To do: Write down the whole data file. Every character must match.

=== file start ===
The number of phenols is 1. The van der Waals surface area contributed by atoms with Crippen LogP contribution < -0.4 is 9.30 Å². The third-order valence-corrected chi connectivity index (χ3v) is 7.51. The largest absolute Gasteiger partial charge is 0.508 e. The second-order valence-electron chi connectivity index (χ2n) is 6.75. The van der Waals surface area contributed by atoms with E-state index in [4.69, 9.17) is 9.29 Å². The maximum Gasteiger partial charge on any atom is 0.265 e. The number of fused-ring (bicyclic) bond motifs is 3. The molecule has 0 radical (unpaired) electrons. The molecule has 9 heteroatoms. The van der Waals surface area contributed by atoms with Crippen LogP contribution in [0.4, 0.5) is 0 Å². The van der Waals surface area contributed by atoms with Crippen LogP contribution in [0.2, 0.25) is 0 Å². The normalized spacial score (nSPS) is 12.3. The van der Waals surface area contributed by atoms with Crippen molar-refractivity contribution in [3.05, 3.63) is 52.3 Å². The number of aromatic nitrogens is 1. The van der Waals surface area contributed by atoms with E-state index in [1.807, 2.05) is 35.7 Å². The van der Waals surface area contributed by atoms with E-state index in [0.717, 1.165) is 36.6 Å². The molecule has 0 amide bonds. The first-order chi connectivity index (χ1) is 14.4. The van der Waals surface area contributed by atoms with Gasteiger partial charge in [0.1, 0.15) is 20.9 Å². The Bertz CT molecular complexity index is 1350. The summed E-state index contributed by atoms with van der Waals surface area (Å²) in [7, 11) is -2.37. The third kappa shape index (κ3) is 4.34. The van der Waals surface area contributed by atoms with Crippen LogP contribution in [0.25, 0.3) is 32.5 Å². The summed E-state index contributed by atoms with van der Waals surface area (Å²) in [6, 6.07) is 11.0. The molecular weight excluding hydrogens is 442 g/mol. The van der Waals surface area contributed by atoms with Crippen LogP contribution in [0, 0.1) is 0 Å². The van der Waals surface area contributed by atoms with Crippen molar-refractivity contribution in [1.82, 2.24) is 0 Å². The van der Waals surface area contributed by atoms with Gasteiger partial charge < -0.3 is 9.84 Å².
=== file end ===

The number of phenols is 1. The van der Waals surface area contributed by atoms with Crippen LogP contribution < -0.4 is 9.30 Å². The third-order valence-corrected chi connectivity index (χ3v) is 7.51. The largest absolute Gasteiger partial charge is 0.508 e. The second-order valence-electron chi connectivity index (χ2n) is 6.75. The van der Waals surface area contributed by atoms with E-state index in [4.69, 9.17) is 9.29 Å². The maximum Gasteiger partial charge on any atom is 0.265 e. The number of fused-ring (bicyclic) bond motifs is 3. The molecule has 0 radical (unpaired) electrons. The molecule has 9 heteroatoms. The van der Waals surface area contributed by atoms with Crippen LogP contribution in [0.4, 0.5) is 0 Å². The van der Waals surface area contributed by atoms with Crippen LogP contribution in [0.2, 0.25) is 0 Å². The normalized spacial score (nSPS) is 12.3. The van der Waals surface area contributed by atoms with Crippen molar-refractivity contribution in [3.05, 3.63) is 52.3 Å². The number of aromatic nitrogens is 1. The van der Waals surface area contributed by atoms with E-state index in [1.807, 2.05) is 35.7 Å². The van der Waals surface area contributed by atoms with E-state index in [0.717, 1.165) is 36.6 Å². The molecule has 0 amide bonds. The first-order chi connectivity index (χ1) is 14.4. The van der Waals surface area contributed by atoms with Gasteiger partial charge in [0.1, 0.15) is 20.9 Å². The Bertz CT molecular complexity index is 1350. The summed E-state index contributed by atoms with van der Waals surface area (Å²) in [7, 11) is -2.37. The third kappa shape index (κ3) is 4.34. The van der Waals surface area contributed by atoms with Crippen LogP contribution in [0.25, 0.3) is 32.5 Å². The summed E-state index contributed by atoms with van der Waals surface area (Å²) in [6, 6.07) is 11.0. The molecular weight excluding hydrogens is 442 g/mol. The van der Waals surface area contributed by atoms with Crippen LogP contribution in [0, 0.1) is 0 Å². The van der Waals surface area contributed by atoms with Crippen molar-refractivity contribution in [1.82, 2.24) is 0 Å². The van der Waals surface area contributed by atoms with Gasteiger partial charge < -0.3 is 9.84 Å².